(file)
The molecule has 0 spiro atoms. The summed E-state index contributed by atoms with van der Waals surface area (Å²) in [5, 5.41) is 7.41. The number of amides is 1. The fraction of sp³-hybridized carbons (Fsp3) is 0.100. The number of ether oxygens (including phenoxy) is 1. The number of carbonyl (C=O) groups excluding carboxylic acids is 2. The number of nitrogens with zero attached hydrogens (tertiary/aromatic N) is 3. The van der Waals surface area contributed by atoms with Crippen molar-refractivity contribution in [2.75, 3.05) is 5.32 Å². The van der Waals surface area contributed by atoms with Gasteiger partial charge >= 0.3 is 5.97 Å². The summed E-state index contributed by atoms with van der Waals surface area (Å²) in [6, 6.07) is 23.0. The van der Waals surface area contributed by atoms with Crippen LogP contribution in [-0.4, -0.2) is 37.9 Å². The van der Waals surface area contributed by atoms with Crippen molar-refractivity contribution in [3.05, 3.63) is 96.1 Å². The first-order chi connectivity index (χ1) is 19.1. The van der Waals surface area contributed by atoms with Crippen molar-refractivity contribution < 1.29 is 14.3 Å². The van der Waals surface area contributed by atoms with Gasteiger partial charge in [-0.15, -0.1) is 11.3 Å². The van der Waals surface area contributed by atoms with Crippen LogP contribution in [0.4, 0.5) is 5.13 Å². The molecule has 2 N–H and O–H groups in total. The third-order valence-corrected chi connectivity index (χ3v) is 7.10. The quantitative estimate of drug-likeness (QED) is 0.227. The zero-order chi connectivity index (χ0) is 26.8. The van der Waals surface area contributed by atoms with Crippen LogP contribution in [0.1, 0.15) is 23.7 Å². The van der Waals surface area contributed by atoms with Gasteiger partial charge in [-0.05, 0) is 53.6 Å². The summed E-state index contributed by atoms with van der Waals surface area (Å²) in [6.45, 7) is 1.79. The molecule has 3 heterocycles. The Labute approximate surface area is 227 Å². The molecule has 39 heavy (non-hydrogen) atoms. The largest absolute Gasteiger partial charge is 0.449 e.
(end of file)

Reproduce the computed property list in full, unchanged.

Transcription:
The molecule has 0 spiro atoms. The summed E-state index contributed by atoms with van der Waals surface area (Å²) in [5, 5.41) is 7.41. The number of amides is 1. The fraction of sp³-hybridized carbons (Fsp3) is 0.100. The number of ether oxygens (including phenoxy) is 1. The number of carbonyl (C=O) groups excluding carboxylic acids is 2. The number of nitrogens with zero attached hydrogens (tertiary/aromatic N) is 3. The van der Waals surface area contributed by atoms with Crippen molar-refractivity contribution in [2.75, 3.05) is 5.32 Å². The van der Waals surface area contributed by atoms with Gasteiger partial charge >= 0.3 is 5.97 Å². The summed E-state index contributed by atoms with van der Waals surface area (Å²) in [6, 6.07) is 23.0. The van der Waals surface area contributed by atoms with Crippen LogP contribution in [-0.4, -0.2) is 37.9 Å². The van der Waals surface area contributed by atoms with Crippen molar-refractivity contribution in [3.05, 3.63) is 96.1 Å². The first-order chi connectivity index (χ1) is 19.1. The van der Waals surface area contributed by atoms with Crippen molar-refractivity contribution < 1.29 is 14.3 Å². The van der Waals surface area contributed by atoms with Gasteiger partial charge in [-0.15, -0.1) is 11.3 Å². The van der Waals surface area contributed by atoms with Crippen LogP contribution in [0.4, 0.5) is 5.13 Å². The molecule has 2 N–H and O–H groups in total. The third-order valence-corrected chi connectivity index (χ3v) is 7.10. The quantitative estimate of drug-likeness (QED) is 0.227. The zero-order chi connectivity index (χ0) is 26.8. The van der Waals surface area contributed by atoms with Crippen LogP contribution in [0.1, 0.15) is 23.7 Å². The van der Waals surface area contributed by atoms with Gasteiger partial charge in [-0.05, 0) is 53.6 Å². The summed E-state index contributed by atoms with van der Waals surface area (Å²) in [6.45, 7) is 1.79. The molecule has 3 heterocycles. The Labute approximate surface area is 227 Å². The molecule has 39 heavy (non-hydrogen) atoms. The largest absolute Gasteiger partial charge is 0.449 e.